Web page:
Nevertheless, the general scientific consensus is for a linear extrapolation through the zero point (i.e., the LNT model) implying that all exposure to radiation, even at very low levels, carries a risk of causing damage (4). But Allison disputes the LNT model, arguing that there is a threshold dose below which the body can repair all damage done to its DNA and which is, therefore, a safe dose.
He argues that if the regulations set by the authorities, aimed at preventing people receiving low doses of radiation, are revised to take into account a threshold dose, nuclear power would be significantly less expensive. For example, nuclear-power reactors could be provided with less thick and cheaper shielding to protect workers and radioactive waste could be disposed of less expensively if workers could handle waste containers for longer times.
Discovery of previously unknown effects
Recent research has indicated two strange effects of radiation exposure. One causes damage to cells temporally remote from the cells hit by the radiation, called radiation-induced genomic instability effects (5). The other causes damage to cells spatially remote from the cells hit by the radiation, called bystander effects (6).
These effects are likely to modify the usual explanation of radiation damage, i.e., single and double breaks on the cells’ DNA. Because of them, many scientists question the validity of the risk factors currently used by the agencies regulating nuclear activities, such as the UK Health Protection Agency.
The health hazards of exposure to nuclear radiation are an emotive issue. This is hardly surprising. Ionising radiation is associated with dread diseases – among them cancers, leukemia, and genetic mutations that damage offspring.
The legacy of, for example, the 1986 nuclear reactor accident at
The danger of nuclear radiation was also highlighted by the murder of the former Russian intelligence agent Alexander Litvinenko by radioactive poisoning. This demonstrated the frighteningly high toxicity of some radioactive materials.
On 1 November 2006, Litvinenko ingested polonium-210, probably by drinking a cup of tea at a meeting at a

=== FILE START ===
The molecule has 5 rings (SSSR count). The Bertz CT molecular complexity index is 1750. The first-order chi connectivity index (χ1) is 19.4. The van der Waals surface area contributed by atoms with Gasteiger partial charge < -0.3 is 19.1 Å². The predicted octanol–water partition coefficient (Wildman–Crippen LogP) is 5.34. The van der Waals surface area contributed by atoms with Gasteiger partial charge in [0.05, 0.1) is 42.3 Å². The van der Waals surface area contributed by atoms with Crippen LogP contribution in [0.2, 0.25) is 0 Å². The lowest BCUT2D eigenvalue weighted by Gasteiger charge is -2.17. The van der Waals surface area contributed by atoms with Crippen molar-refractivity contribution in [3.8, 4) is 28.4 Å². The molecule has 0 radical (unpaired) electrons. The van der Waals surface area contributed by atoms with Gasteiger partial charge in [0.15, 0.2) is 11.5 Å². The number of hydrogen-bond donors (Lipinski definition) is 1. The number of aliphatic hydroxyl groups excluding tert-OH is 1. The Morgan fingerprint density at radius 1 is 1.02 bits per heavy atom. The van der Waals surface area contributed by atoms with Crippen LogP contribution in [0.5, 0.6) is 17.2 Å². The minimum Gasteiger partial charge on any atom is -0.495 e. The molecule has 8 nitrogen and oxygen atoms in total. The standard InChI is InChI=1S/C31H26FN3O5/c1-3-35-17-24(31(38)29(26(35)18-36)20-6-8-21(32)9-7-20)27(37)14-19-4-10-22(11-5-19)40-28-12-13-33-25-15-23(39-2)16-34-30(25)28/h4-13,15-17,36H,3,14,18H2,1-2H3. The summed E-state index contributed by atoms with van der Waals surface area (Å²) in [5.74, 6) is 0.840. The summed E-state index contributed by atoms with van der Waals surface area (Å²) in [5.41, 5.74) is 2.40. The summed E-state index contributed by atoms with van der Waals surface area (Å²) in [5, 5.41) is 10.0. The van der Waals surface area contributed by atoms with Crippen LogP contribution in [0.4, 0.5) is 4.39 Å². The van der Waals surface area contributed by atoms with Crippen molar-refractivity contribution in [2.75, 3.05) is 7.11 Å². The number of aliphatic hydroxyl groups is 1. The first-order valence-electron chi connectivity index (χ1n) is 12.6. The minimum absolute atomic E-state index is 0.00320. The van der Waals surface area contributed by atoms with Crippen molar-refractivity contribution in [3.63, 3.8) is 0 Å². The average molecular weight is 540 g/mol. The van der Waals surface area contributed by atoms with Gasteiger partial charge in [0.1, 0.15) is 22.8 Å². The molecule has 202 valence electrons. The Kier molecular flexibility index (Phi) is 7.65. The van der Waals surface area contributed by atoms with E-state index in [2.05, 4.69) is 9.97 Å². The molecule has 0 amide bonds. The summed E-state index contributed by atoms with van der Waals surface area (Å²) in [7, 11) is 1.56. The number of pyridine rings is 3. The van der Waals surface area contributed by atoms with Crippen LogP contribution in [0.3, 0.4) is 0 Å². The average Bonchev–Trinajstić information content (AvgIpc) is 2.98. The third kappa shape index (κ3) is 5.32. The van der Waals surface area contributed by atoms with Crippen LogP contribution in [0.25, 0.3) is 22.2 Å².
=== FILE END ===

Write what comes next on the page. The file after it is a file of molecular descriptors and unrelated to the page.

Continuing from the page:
According to official estimates of risk, the inhalation of mere 0.06 micrograms of polonium-210 will cause a fatal cancer. And the ingestion of 0.3 micrograms of polonium-210 will cause a fatal cancer. These are minute amounts (8).
People living near nuclear-power stations are understandably concerned about the results of an authoritative recent German study, which shows that there is a large increase in leukemia risks in infants living near German reactors (9). This conclusion is supported by many other studies into increased levels of child leukemia close to nuclear power stations around the world.
Public interest in the health effects of exposure to the radiation associated with nuclear power will clearly increase as we move into a nuclear renaissance. The fact that there is no scientific consensus about the health effects of nuclear radiation enhances public concern. It is very clear that much more research should be done on the issue, and done as a matter of some urgency.
1. Wade Allison, Radiation and Reason; The Impact of Science on a Culture of Fear, Printed and distributed by
York Publishing Services, 23 October 2009, ISBN:0-9562756-1-3.
2. John Mueller, Atomic Obsession; Nuclear Alarmism from
3. UNSCEAR Report: Genetic and Somatic Effects of Ionizing Radiation. Report of the United Nations Scientific Committee on the Effects of Atomic Radiation, United
4. BEIR VII: Health Risks from Exposure to Low Levels of Ionizing Radiation, Biologic Effects of Ionizing Radiation (BEIR) reports: GEIR VII.
5. E. G. Wright, Radiation-induced genomic instability: manifestations and mechanisms, International Journal of Low Radiation 2004, Vol. 1, No.2, pp. 231 - 241.
6. Radiation bystander effects.
7. Alexey V. Yablokov,
An excellent review of studies of the deaths attributed to radioactivity released by the
8. John Harrison, Rich Leggett, David Lloyd, Alan Phipps and Bobby Scott, Polonium-210 as a poison, Journal of Radiological Protection, Volume 27, Number 1, March 2007. www.iop.org/journals/jrp
9. Rudi H. Nussbaum, Childhood Leukemia and Cancers Near German Nuclear Reactors: Significance, Context, and Ramifications of Recent Studies, International Journal of Occupational and Environmental Health, Vol. 15, No. 3 (2009).